And I realize if I had continued living in the United States, race and racism would dominate who I am and probably most of what I talked about but I no longer live there. I live here on Puerto Rico: an island that needs my attention more. If I don’t fight for Puerto Rico, if I don’t join those who are already fighting for Puerto Rico, I can look forward to watching it go down in flames. It may still go down in flames, but I have to at least try.
You see, everyone knows what’s best for Puerto Rico: the United States Congress, president is in the White House at the moment and the governor who takes orders from the first two. Meanwhile we’ve been a colony for over 500 years: 1493-1898 owned by Spain and 1898-present day owned by the United States of America.
It’s ironic that the last line of each stanza of The Star Spangled Banner is, “O’er the land of the free and the home of the brave” when Puerto Rico, The U.S. Virgin Islands and six other regions are possessions of the U.S., and are anything but free.
Oh the irony.
Meanwhile, we lost 4,645 people both during Hurricane Maria and in her aftermath. There are tens of thousands without homes. 200,000+ people left the island in the hopes of finding a better future. There are sinkholes large enough for cars to fit in and I’ve never seen so many landslides in one area in my whole life. While the politicians play their political games, Puerto Rico is broken and not prepared for another hurricane. Why? Because despite the fact that our island is falling apart (Governor Rosselló estimates it will cost $139 billion to put us back together), Congress only approved and sent $15.8 billion.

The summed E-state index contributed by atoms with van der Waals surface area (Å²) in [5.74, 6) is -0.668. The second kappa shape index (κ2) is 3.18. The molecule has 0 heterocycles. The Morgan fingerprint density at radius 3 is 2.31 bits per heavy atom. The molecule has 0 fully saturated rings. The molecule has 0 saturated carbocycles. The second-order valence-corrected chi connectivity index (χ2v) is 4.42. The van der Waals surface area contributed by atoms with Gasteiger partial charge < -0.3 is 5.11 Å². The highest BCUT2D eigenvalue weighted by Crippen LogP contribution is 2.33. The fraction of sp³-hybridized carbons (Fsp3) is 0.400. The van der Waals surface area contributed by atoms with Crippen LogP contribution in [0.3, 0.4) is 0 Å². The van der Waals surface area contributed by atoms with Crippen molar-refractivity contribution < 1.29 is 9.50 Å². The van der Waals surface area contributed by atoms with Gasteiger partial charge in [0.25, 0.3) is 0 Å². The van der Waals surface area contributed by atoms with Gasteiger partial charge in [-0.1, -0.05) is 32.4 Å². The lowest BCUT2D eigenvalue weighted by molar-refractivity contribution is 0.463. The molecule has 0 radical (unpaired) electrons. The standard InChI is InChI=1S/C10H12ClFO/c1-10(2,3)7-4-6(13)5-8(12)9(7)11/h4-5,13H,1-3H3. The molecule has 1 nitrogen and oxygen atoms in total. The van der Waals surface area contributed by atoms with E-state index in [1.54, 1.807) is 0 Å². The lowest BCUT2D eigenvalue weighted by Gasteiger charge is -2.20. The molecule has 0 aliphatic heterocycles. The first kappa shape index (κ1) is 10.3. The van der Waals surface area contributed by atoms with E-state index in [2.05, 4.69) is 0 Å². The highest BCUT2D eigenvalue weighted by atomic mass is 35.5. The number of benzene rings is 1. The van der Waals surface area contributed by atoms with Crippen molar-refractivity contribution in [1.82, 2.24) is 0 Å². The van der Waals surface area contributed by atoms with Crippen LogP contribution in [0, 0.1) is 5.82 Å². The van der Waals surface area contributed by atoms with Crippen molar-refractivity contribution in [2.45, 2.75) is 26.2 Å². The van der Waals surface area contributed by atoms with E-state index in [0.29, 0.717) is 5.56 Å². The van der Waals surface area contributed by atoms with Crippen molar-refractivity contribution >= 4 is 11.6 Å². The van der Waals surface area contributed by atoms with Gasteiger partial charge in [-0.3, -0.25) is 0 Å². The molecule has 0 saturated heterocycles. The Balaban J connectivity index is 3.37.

Much as I want to continue talking and writing about race, I need to concentrate on advocating for Puerto Rico. I’ve written a book called Sarah’s Tips for Preparedness: Minimizing the Impact of a Natural Disaster, with 100% of the proceeds going to two non-profits on Puerto Rico. I’ve started writing for one of the local newspapers on the island.
The beautiful thing about being a human is that we get the opportunity to evolve. We have the capacity to grow and change and that’s what I’m doing. I do feel a bit like George Michael must have felt when he wrote the song Freedom. No, I don’t take believe I’m on the same level as George Michael, but I get the lyrics to the song.
I think there’s something you should know
I think it’s time I told you so
There’s something deep inside of me
There’s someone else I’ve got to be
Take back your picture in a frame
Take back your singing in the rain
I just hope you understand
Sometimes the clothes do not make the man
Okay, I doubt you have a picture of me in a frame. I hope not because that would be a little creepy.
Thank you, Nicholette Thomas, Lisa Williamson Rosenberg, TaRessa Stovall. Thank you to the two or three people who read my blogs. Most of all, thank you so much, Alex! It’s been an amazing ride. You’ll always be my first … to go into business with. You’re an awesome guy and the next time Paul and I are in New York City, we’ll catch your comedy act and actually meet your family and you in person.